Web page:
COVID-19 has cast a long shadow on public transport, and rail in particular. The rapid embracing of digital meetings, principally due to the convenience and efficiency of working from home, has changed the frequency and reasons of why people travel. Unfortunately, and perhaps critically, the systems and processes to fully comprehend and understand these changes, or indeed to adjust to this changed behaviour, are not in place. For the first time in twenty-five years, rail is a solution looking for a problem. E.g. Most of the UK rail network has the capacity and capability to move large volumes of commuters, unfortunately they have not all returned to the same pattern of travel as before. Critically, if a problem for rail to solve cannot be found, the spiral of decline from the current lost revenue will continue, repeating the challenges of the post war years of 1918-23 and 1946-1968. The changes are exacerbated by the need to adjust to the media savvy expectations of Generation Z and the upcoming Generation Alpha (those born from 2010). So, something needs to be started now, given the long-term planning cycles required, if these groups are to become long-term users of rail to the extent needed to sustain rail services. In short, operators need to offer a better customer proposition regarding communication, removing the friction and stress from rail travel. They need to proactively start creating the Smart Passenger.
If this is to be done, then key questions are "how" and "when" can information shape passengers' decisions? Answering this has the potential to increase the number of positive "travel by rail" decisions. To understand the passenger decision-making process our research sought to examine multiple scenarios associated with the door-to-door rail journey. Simply put, we mapped the passenger's decision-making process at each stage, along with possible consequences of those decisions for the transport networks. We also classified passengers into two types: problem seekers and problem solvers. The problem seeker checks information before leaving home. The earlier passengers obtain information the better – they can choose to stay at home or take another mode of transport, while the transport hub can then collate passenger information to better understand their own capacity. The problem solver receives information after they have left, then aims to solve the problem en route. For instance, when a network failure means all trains are cancelled, the passenger must now decide what and which transport methods to use instead – the information they receive is crucial for that decision. For this to be effective, the rail station would also need to share information with other hubs (taxis, buses, trams), as this will drive demand in other areas.
Clearly, this means that two types of information need to be given to potential travellers at different points in the journey decision process, to account for both sets of needs. There is also a critical opportunity here for operators to "receive" information as well as "send / pulse". The received information being processed to better understand the nature of the issues and "pulse out" more targeted information. This has the potential to create a virtuous cycle of useful information flow.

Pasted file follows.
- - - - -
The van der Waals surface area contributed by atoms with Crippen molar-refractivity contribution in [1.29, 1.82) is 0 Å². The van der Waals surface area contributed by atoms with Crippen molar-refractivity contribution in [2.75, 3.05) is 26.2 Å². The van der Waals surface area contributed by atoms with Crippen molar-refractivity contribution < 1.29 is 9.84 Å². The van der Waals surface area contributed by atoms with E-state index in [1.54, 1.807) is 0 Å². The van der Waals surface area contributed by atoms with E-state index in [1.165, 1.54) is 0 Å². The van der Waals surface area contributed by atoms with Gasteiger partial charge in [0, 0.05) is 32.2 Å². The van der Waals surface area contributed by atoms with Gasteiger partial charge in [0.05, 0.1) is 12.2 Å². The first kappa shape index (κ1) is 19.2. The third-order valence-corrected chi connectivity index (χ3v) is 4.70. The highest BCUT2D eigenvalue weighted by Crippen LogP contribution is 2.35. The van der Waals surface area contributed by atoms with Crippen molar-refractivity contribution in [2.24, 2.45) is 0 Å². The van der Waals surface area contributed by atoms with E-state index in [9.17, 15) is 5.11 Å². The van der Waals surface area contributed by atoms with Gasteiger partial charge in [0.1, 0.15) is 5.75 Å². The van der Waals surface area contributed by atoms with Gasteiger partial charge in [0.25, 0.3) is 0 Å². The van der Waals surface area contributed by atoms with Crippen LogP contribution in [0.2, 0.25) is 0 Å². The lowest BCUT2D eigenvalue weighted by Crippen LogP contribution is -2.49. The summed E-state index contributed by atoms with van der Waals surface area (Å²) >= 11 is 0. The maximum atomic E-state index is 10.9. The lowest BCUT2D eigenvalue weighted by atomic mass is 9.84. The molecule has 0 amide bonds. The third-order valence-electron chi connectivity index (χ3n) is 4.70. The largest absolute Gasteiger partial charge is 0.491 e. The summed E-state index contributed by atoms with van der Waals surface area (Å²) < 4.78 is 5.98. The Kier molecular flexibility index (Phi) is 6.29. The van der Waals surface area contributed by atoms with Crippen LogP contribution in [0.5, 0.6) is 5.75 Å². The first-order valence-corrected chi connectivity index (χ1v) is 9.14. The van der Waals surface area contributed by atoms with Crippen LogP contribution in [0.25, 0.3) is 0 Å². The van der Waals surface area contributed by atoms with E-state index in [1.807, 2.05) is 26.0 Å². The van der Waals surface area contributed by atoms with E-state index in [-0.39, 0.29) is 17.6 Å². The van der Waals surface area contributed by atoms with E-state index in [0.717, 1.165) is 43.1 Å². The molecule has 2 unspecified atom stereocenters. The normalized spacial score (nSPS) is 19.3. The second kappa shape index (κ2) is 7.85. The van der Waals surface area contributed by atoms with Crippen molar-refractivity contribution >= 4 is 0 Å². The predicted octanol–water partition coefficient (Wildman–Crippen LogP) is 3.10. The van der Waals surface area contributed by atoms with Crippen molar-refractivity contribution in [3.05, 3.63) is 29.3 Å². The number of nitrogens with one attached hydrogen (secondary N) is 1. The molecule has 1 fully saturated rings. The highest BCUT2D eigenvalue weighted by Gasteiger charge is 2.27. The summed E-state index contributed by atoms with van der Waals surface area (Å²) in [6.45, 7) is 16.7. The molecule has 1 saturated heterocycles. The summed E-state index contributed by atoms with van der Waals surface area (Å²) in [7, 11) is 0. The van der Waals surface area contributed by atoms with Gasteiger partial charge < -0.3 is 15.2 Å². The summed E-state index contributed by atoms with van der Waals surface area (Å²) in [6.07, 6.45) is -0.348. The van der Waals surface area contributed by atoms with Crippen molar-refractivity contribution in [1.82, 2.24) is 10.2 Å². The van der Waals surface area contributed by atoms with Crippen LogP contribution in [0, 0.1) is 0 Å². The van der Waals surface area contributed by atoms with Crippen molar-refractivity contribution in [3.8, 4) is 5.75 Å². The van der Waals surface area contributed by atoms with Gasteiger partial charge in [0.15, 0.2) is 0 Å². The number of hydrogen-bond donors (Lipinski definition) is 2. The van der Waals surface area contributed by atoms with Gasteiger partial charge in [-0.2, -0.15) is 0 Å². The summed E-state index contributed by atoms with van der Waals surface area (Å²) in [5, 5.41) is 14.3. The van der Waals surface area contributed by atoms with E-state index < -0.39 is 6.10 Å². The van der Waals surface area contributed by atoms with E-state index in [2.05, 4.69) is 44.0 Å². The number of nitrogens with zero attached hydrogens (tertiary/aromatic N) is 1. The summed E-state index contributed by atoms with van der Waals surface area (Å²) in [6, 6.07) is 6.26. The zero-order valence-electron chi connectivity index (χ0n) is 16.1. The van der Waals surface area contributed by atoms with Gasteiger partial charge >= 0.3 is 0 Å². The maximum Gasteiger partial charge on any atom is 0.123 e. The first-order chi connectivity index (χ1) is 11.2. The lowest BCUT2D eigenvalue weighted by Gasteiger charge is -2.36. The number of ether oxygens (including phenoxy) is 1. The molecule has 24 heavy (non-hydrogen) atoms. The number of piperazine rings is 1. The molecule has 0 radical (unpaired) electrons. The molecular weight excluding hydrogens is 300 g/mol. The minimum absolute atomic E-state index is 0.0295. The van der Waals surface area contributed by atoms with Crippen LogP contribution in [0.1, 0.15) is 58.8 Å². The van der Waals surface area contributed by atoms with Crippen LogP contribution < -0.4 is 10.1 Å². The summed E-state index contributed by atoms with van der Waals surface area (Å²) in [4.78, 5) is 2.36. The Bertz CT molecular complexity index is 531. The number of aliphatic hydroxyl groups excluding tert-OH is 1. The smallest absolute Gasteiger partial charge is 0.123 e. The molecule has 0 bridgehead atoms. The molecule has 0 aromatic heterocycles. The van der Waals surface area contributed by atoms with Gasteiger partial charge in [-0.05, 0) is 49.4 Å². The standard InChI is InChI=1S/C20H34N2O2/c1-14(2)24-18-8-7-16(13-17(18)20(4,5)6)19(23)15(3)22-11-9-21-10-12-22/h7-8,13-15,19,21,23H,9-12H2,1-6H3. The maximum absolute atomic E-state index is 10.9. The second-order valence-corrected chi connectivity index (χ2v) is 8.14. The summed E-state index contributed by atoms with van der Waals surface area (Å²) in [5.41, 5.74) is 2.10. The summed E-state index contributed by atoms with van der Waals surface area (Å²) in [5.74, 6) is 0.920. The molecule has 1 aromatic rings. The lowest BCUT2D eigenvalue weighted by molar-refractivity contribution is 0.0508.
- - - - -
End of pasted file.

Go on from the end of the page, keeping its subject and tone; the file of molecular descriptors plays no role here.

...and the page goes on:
For this theoretical model to work in practical terms, the parameters of each aspect of the system need to be understood so the problem can be agreed within that context. As an example, if the capacity of a station and the "knock on" impact of delays, of various levels of crowding, are not understood by the operator, poor quality information will be sent to the problem solvers and information available to the problem seekers becomes insufficient for a decision to be made. This therefore creates a negative cycle through the increasing number of hurdles to travel for both groups of potential travellers (the problem seekers and the problem solvers).
From our research the key aspects of decision making were identified as: At Stage 1 (planning and buying tickets in advance), train schedule and ticket offer information were most important; at Stage 2 (travelling to the station) and Stage 3 (at the station), participants identified train status updates as the most important information; during Stage 4 (travelling abroad), participants identified travel route, current location and upcoming stations as the most important information; and for Stage 5 (at the destination), advice on available local bus, taxis, was the most important information.
In order for rail operators and stakeholders to apply this learning the key requirements are: 1. To understand and publish the parameters of operation, e.g. capacity and consequential impact of crowding; 2. To push this information to users; 3. To develop feedback loops to understand how the pushed information is actually altering customer behaviour to refine current and future messages. The era of the Smart Passenger is rapidly approaching – Generation Alpha will have high expectations for appropriate and timely travel communication. Rail stakeholders ignore this at your peril.
Please note: Smart Passenger White Paper available here: https://www.rasic.co.uk/post/smart-passenger-understanding-public-transport-passenger-touch-points